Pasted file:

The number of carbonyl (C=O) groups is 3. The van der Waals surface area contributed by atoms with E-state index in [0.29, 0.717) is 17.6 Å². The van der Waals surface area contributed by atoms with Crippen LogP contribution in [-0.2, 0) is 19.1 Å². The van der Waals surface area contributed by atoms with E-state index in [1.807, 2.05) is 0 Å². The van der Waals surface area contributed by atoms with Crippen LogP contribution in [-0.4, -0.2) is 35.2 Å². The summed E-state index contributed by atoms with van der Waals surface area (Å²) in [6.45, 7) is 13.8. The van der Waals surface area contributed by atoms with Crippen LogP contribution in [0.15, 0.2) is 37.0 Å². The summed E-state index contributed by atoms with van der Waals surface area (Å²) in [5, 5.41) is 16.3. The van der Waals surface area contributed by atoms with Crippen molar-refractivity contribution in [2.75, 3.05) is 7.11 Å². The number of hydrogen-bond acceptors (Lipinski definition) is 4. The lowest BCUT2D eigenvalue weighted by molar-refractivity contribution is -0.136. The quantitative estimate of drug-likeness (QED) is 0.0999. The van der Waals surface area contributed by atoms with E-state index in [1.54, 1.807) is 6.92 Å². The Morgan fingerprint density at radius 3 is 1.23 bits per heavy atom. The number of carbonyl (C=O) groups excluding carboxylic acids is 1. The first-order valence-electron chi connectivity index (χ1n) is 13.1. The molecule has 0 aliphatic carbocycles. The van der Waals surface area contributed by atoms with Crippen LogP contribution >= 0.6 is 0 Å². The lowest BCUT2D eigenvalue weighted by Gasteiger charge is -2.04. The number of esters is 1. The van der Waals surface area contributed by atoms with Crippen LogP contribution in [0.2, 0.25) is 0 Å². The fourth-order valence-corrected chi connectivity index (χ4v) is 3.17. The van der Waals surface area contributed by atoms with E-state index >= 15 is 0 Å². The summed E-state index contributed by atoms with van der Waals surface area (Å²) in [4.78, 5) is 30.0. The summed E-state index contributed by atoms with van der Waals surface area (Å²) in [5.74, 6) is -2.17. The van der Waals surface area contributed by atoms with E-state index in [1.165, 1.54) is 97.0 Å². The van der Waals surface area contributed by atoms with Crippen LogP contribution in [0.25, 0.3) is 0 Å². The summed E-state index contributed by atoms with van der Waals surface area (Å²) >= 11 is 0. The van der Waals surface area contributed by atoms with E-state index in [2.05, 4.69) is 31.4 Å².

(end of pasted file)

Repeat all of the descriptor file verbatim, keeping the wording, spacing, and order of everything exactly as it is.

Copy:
The number of carbonyl (C=O) groups is 3. The van der Waals surface area contributed by atoms with E-state index in [0.29, 0.717) is 17.6 Å². The van der Waals surface area contributed by atoms with Crippen LogP contribution in [-0.2, 0) is 19.1 Å². The van der Waals surface area contributed by atoms with E-state index in [1.807, 2.05) is 0 Å². The van der Waals surface area contributed by atoms with Crippen LogP contribution in [-0.4, -0.2) is 35.2 Å². The summed E-state index contributed by atoms with van der Waals surface area (Å²) in [6.45, 7) is 13.8. The van der Waals surface area contributed by atoms with Crippen LogP contribution in [0.15, 0.2) is 37.0 Å². The summed E-state index contributed by atoms with van der Waals surface area (Å²) in [5, 5.41) is 16.3. The van der Waals surface area contributed by atoms with Crippen molar-refractivity contribution in [2.75, 3.05) is 7.11 Å². The number of hydrogen-bond acceptors (Lipinski definition) is 4. The lowest BCUT2D eigenvalue weighted by molar-refractivity contribution is -0.136. The quantitative estimate of drug-likeness (QED) is 0.0999. The van der Waals surface area contributed by atoms with E-state index in [1.54, 1.807) is 6.92 Å². The Morgan fingerprint density at radius 3 is 1.23 bits per heavy atom. The number of carbonyl (C=O) groups excluding carboxylic acids is 1. The first-order valence-electron chi connectivity index (χ1n) is 13.1. The molecule has 0 aliphatic carbocycles. The van der Waals surface area contributed by atoms with Crippen LogP contribution >= 0.6 is 0 Å². The lowest BCUT2D eigenvalue weighted by Gasteiger charge is -2.04. The number of esters is 1. The van der Waals surface area contributed by atoms with Crippen LogP contribution in [0.2, 0.25) is 0 Å². The fourth-order valence-corrected chi connectivity index (χ4v) is 3.17. The van der Waals surface area contributed by atoms with E-state index >= 15 is 0 Å². The summed E-state index contributed by atoms with van der Waals surface area (Å²) in [4.78, 5) is 30.0. The summed E-state index contributed by atoms with van der Waals surface area (Å²) in [5.74, 6) is -2.17. The van der Waals surface area contributed by atoms with E-state index in [1.165, 1.54) is 97.0 Å². The van der Waals surface area contributed by atoms with Crippen LogP contribution in [0.25, 0.3) is 0 Å². The summed E-state index contributed by atoms with van der Waals surface area (Å²) >= 11 is 0. The van der Waals surface area contributed by atoms with E-state index in [2.05, 4.69) is 31.4 Å².